8. Frances, to be honest I cannot see the relevance of capital mobility or labour mobility to the theory of comparative advantage. His point about capital write-offs is also totally irrelevant. He is probably making a fundamental mistake and confusing comparative with competitive advantage. By definition, you expect the level of comparative advantage to change constantly. That does not mean that you stop doing what it is you are best at. As long as you can do something needed by other people, you should continue to do what you are best at, rather than something you are not so good at. Capital write-offs only enter your thinking when no one requires what you can do.

    John Kay captures it well in his book “The Truth about Markets”:

    People, areas of the world, regions exist, and have rights and values, independently of their economic function. Businesses exist only for their economic function: and if they have no economic function they have no reason to exist. So households and countries must do what they are best at, whether or not they do it better than other households and countries. Businesses should only do what they can do better than others. So we speak of comparative advantage for people and for states, competitive advantage for companies.

  9. my dim and distant memory from teaching these models is that it is assumed factors are immobile across countries, quite the opposite of “forgetting” it.

    lots of things are ignored, as in all simple models, and “capital writeoff when comparative advantage changes” is one of them, whatever that means.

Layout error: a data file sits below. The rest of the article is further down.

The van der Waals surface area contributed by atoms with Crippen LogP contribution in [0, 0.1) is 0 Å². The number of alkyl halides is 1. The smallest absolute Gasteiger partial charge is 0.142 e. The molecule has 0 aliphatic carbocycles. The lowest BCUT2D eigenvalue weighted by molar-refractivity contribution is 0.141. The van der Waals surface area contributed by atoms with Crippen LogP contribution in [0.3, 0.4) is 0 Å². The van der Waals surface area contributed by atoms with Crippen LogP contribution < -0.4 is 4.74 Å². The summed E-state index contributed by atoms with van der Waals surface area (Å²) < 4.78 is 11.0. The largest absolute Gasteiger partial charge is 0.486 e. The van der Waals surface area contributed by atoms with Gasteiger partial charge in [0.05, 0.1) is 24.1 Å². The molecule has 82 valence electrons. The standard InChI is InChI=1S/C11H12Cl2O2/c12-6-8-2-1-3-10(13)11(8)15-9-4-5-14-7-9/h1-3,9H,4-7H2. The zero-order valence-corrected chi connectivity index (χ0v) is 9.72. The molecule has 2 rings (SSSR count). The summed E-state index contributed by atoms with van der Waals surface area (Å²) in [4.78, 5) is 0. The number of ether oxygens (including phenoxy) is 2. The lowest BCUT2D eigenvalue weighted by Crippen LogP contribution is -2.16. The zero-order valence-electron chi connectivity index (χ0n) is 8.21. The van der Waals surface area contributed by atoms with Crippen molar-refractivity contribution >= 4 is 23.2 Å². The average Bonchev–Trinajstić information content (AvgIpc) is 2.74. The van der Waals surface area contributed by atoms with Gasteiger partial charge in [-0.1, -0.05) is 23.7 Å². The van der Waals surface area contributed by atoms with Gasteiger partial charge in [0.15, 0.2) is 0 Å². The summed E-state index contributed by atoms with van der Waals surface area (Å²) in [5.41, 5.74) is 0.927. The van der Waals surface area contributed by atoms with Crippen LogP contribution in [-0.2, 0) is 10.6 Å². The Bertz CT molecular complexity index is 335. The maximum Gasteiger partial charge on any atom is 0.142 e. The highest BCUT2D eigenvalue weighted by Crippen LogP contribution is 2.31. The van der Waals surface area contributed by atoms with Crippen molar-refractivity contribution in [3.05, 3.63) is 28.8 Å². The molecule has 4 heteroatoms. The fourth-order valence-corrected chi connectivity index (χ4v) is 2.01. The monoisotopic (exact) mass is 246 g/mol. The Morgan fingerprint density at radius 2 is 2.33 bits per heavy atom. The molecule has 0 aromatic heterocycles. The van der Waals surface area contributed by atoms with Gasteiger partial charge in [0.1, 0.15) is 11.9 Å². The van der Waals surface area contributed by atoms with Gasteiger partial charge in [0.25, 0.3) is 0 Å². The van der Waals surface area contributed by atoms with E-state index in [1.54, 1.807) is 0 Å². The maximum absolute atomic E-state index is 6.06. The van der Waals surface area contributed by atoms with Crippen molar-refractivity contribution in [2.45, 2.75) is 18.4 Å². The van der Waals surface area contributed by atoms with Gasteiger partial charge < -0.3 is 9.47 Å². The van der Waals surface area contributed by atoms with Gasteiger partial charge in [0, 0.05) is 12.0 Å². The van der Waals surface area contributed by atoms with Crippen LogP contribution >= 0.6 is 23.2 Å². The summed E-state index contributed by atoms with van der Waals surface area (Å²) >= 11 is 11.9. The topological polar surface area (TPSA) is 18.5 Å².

it’s incredible how bad people are at dealing with stories (models) that are intentionally simplified to highlight a particular mechanism. The list of things that are excluded from a simple static model of trade is very very long. If you included all of them, you’d just have an incomprehensible mess. This does not mean that those people who use simple models have “forgotten” all the things they have excluded.

  10. Frances,

    Capital immobility is clearly an impedement to the establishment of ‘pure form’ comparitive advantage. If I was daft enough to set up a car component supplies business in Scotland, I would soon realise I need to be in the midlands. But my capital investment becomes a source of friction to realising my new strategy ‘cos I would need to write some of it off (potentially).

    So in theory His Very Richardness is correct. Except. Except. In practice that doesn’t happen. Empirically what we see is that clusters of excellence *do* exist in communities and nations. Car making, pharma, FS, etc etc out in the wild. So the strongest possible statement we can make it *not* that Ricardo and comparitive advantage is wrong because of capital immobility, but that it is deferred and dissapated to the extent that capital is immobilile in some industries. And given that comparative advantage exists for high capex industries such as car making and pharma, the impact of capital immobility must be very weak indeed.